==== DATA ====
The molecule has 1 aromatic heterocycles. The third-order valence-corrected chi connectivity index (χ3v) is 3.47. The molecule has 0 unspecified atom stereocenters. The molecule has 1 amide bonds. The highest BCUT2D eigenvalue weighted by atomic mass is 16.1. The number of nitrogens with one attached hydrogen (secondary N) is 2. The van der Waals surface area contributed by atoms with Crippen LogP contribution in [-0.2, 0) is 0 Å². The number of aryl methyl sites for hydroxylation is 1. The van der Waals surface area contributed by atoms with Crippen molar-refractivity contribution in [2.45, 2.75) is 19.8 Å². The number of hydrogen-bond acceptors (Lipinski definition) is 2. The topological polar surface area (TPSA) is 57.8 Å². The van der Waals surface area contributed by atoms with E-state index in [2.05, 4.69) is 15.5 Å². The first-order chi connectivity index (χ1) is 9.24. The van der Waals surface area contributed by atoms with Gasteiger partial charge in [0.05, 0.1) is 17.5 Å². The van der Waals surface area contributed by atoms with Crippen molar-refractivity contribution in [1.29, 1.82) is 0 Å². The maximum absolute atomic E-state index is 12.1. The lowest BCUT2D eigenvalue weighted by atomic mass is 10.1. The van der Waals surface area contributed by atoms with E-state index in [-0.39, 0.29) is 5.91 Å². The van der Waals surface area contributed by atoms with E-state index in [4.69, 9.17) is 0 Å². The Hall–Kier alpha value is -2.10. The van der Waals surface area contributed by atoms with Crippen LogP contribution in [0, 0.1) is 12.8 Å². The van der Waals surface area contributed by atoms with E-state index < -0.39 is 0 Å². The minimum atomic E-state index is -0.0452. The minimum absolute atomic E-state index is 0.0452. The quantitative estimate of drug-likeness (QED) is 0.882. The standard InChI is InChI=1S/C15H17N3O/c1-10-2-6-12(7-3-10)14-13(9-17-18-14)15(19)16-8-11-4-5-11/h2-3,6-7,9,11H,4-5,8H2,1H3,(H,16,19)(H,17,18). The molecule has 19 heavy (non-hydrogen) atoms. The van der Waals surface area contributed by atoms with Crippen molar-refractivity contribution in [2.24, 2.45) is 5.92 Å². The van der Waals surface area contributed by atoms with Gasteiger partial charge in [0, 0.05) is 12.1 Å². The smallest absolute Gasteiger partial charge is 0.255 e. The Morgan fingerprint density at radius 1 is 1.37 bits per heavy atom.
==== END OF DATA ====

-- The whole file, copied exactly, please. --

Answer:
The molecule has 1 aromatic heterocycles. The third-order valence-corrected chi connectivity index (χ3v) is 3.47. The molecule has 0 unspecified atom stereocenters. The molecule has 1 amide bonds. The highest BCUT2D eigenvalue weighted by atomic mass is 16.1. The number of nitrogens with one attached hydrogen (secondary N) is 2. The van der Waals surface area contributed by atoms with Crippen LogP contribution in [-0.2, 0) is 0 Å². The number of aryl methyl sites for hydroxylation is 1. The van der Waals surface area contributed by atoms with Crippen molar-refractivity contribution in [2.45, 2.75) is 19.8 Å². The number of hydrogen-bond acceptors (Lipinski definition) is 2. The topological polar surface area (TPSA) is 57.8 Å². The van der Waals surface area contributed by atoms with E-state index in [2.05, 4.69) is 15.5 Å². The first-order chi connectivity index (χ1) is 9.24. The van der Waals surface area contributed by atoms with Gasteiger partial charge in [0.05, 0.1) is 17.5 Å². The van der Waals surface area contributed by atoms with Crippen molar-refractivity contribution in [1.29, 1.82) is 0 Å². The maximum absolute atomic E-state index is 12.1. The lowest BCUT2D eigenvalue weighted by atomic mass is 10.1. The van der Waals surface area contributed by atoms with E-state index in [-0.39, 0.29) is 5.91 Å². The van der Waals surface area contributed by atoms with E-state index in [4.69, 9.17) is 0 Å². The Hall–Kier alpha value is -2.10. The van der Waals surface area contributed by atoms with Crippen LogP contribution in [0, 0.1) is 12.8 Å². The van der Waals surface area contributed by atoms with E-state index < -0.39 is 0 Å². The minimum atomic E-state index is -0.0452. The minimum absolute atomic E-state index is 0.0452. The quantitative estimate of drug-likeness (QED) is 0.882. The standard InChI is InChI=1S/C15H17N3O/c1-10-2-6-12(7-3-10)14-13(9-17-18-14)15(19)16-8-11-4-5-11/h2-3,6-7,9,11H,4-5,8H2,1H3,(H,16,19)(H,17,18). The molecule has 19 heavy (non-hydrogen) atoms. The van der Waals surface area contributed by atoms with Crippen molar-refractivity contribution in [2.24, 2.45) is 5.92 Å². The van der Waals surface area contributed by atoms with Gasteiger partial charge in [0, 0.05) is 12.1 Å². The smallest absolute Gasteiger partial charge is 0.255 e. The Morgan fingerprint density at radius 1 is 1.37 bits per heavy atom.